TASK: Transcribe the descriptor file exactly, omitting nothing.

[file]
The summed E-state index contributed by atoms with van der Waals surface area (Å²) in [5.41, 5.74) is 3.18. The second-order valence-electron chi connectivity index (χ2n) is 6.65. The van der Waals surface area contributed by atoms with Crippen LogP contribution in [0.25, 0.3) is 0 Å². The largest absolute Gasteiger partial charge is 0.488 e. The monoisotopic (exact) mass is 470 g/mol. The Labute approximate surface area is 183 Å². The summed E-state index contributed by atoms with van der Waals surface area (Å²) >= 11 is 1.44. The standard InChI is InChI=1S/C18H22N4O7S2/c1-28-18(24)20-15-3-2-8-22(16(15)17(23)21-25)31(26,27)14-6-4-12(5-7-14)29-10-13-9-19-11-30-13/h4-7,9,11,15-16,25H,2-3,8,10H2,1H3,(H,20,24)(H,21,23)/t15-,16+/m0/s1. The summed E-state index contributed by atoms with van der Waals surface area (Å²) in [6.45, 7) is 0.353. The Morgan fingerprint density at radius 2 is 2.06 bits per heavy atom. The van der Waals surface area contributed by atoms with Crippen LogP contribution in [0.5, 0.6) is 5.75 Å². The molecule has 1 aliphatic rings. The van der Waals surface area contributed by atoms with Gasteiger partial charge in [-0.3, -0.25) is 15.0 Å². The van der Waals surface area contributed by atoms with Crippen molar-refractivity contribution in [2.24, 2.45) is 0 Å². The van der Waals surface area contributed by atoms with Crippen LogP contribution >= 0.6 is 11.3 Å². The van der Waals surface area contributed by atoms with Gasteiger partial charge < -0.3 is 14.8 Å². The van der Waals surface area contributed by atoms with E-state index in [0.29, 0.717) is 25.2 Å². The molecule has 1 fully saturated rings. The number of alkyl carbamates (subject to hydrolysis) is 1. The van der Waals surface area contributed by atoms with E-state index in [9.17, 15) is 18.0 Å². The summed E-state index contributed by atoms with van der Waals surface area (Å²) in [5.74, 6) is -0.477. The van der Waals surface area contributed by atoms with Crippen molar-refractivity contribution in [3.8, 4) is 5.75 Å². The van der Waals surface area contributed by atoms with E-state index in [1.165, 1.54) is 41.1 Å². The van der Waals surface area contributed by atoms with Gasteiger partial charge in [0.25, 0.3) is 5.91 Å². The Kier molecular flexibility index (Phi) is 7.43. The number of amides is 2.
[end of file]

The summed E-state index contributed by atoms with van der Waals surface area (Å²) in [5.41, 5.74) is 3.18. The second-order valence-electron chi connectivity index (χ2n) is 6.65. The van der Waals surface area contributed by atoms with Crippen LogP contribution in [0.25, 0.3) is 0 Å². The largest absolute Gasteiger partial charge is 0.488 e. The monoisotopic (exact) mass is 470 g/mol. The Labute approximate surface area is 183 Å². The summed E-state index contributed by atoms with van der Waals surface area (Å²) >= 11 is 1.44. The standard InChI is InChI=1S/C18H22N4O7S2/c1-28-18(24)20-15-3-2-8-22(16(15)17(23)21-25)31(26,27)14-6-4-12(5-7-14)29-10-13-9-19-11-30-13/h4-7,9,11,15-16,25H,2-3,8,10H2,1H3,(H,20,24)(H,21,23)/t15-,16+/m0/s1. The summed E-state index contributed by atoms with van der Waals surface area (Å²) in [6.45, 7) is 0.353. The Morgan fingerprint density at radius 2 is 2.06 bits per heavy atom. The van der Waals surface area contributed by atoms with Crippen LogP contribution in [0.5, 0.6) is 5.75 Å². The molecule has 1 aliphatic rings. The van der Waals surface area contributed by atoms with Gasteiger partial charge in [-0.3, -0.25) is 15.0 Å². The van der Waals surface area contributed by atoms with Crippen molar-refractivity contribution in [2.24, 2.45) is 0 Å². The van der Waals surface area contributed by atoms with Crippen LogP contribution >= 0.6 is 11.3 Å². The van der Waals surface area contributed by atoms with Gasteiger partial charge < -0.3 is 14.8 Å². The van der Waals surface area contributed by atoms with E-state index in [0.29, 0.717) is 25.2 Å². The molecule has 1 fully saturated rings. The number of alkyl carbamates (subject to hydrolysis) is 1. The van der Waals surface area contributed by atoms with E-state index in [9.17, 15) is 18.0 Å². The summed E-state index contributed by atoms with van der Waals surface area (Å²) in [5.74, 6) is -0.477. The van der Waals surface area contributed by atoms with Crippen molar-refractivity contribution in [3.8, 4) is 5.75 Å². The van der Waals surface area contributed by atoms with E-state index in [1.165, 1.54) is 41.1 Å². The van der Waals surface area contributed by atoms with Gasteiger partial charge in [0.25, 0.3) is 5.91 Å². The Kier molecular flexibility index (Phi) is 7.43. The number of amides is 2.